1. ## homomorphism

from Z12 to Z28 , How many homomorphism is possible.

how it can be done?

2. ## Re: homomorphism

Z12 is cyclic, so any homomorphism is completely determined by the image of an generator:

(if G = <x>, so that every g in G is equal to xk for some k, then for any homomorphism h:G→G', we have:

h(xk) = (h(x))k).

in particular, any homomorphism h from Z12→Z28 is completely determined by h(1).

things to prove first:

the order of h(x) in Z28 must divide the order of x in Z12.

this means (once you have PROVED this) that |h(1)| must be a divisor of 12: 1,2,3,4,6 or 12.

but h(1) is also an element of Z28, so its order must also divide 28.

3,6 and 12 do not divide 28, which means that h(1) must have order 1,2 or 4.

prove if h(1) has order 1, then h(1) = 0, and thus h(x) = 0 for all x in Z12.

next, prove that if h(1) has order 2, then h(1) = 14, and thus h(x) = 14x (mod 28). how big is the image of h?

finally, prove that if h(1) has order 4, then h(1) = 7, or h(1) = 21. show that this gives two different homomorphisms into the same subgroup of Z28.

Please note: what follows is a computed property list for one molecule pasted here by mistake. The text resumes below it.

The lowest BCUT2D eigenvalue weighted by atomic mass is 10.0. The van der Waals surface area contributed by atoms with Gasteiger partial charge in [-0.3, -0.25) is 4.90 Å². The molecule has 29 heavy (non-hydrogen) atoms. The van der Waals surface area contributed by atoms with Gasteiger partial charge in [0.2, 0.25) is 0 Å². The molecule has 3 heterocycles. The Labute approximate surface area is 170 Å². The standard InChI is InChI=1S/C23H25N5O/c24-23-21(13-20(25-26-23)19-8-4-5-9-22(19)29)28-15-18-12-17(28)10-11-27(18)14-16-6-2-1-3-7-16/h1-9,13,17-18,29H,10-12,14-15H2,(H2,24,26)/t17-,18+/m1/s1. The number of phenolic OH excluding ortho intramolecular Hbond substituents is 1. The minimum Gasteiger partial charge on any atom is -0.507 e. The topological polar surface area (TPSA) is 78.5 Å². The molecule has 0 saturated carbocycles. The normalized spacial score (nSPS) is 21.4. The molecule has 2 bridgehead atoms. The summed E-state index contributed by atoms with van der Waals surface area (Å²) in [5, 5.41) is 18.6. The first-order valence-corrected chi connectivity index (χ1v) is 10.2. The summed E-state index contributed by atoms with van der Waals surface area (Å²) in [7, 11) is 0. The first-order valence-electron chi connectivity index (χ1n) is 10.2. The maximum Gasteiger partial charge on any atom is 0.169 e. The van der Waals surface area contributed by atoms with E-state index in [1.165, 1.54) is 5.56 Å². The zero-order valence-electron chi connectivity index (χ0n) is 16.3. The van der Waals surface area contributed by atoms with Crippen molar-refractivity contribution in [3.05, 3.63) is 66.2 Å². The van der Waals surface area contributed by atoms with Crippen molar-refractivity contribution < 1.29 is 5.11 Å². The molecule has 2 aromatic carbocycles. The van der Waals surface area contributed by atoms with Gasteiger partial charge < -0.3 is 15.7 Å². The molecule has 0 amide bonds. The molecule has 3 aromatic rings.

how many homomorphisms is that?

3. ## Re: homomorphism

is it 4 homomorphism?

4. ## Re: homomorphism

it might be...can you prove it?

5. ## Re: homomorphism

since
h(1) can be 0, 14, 7,21

so no. of homomorphism is 4.

6. ## Re: homomorphism

but why can h(1) only be those 4 choices?

7. ## Re: homomorphism

any direct formula is there for the problem like this.

8. ## Re: homomorphism

the answer isn't a "formula". the answer is based on "understanding". i'll repeat my self for emphasis:

WHY is it true that h(xk) = (h(x))k, for a homomorphism h?

WHY does that mean we only need to find h(1)?

WHY does the order of h(x) divide the order of x?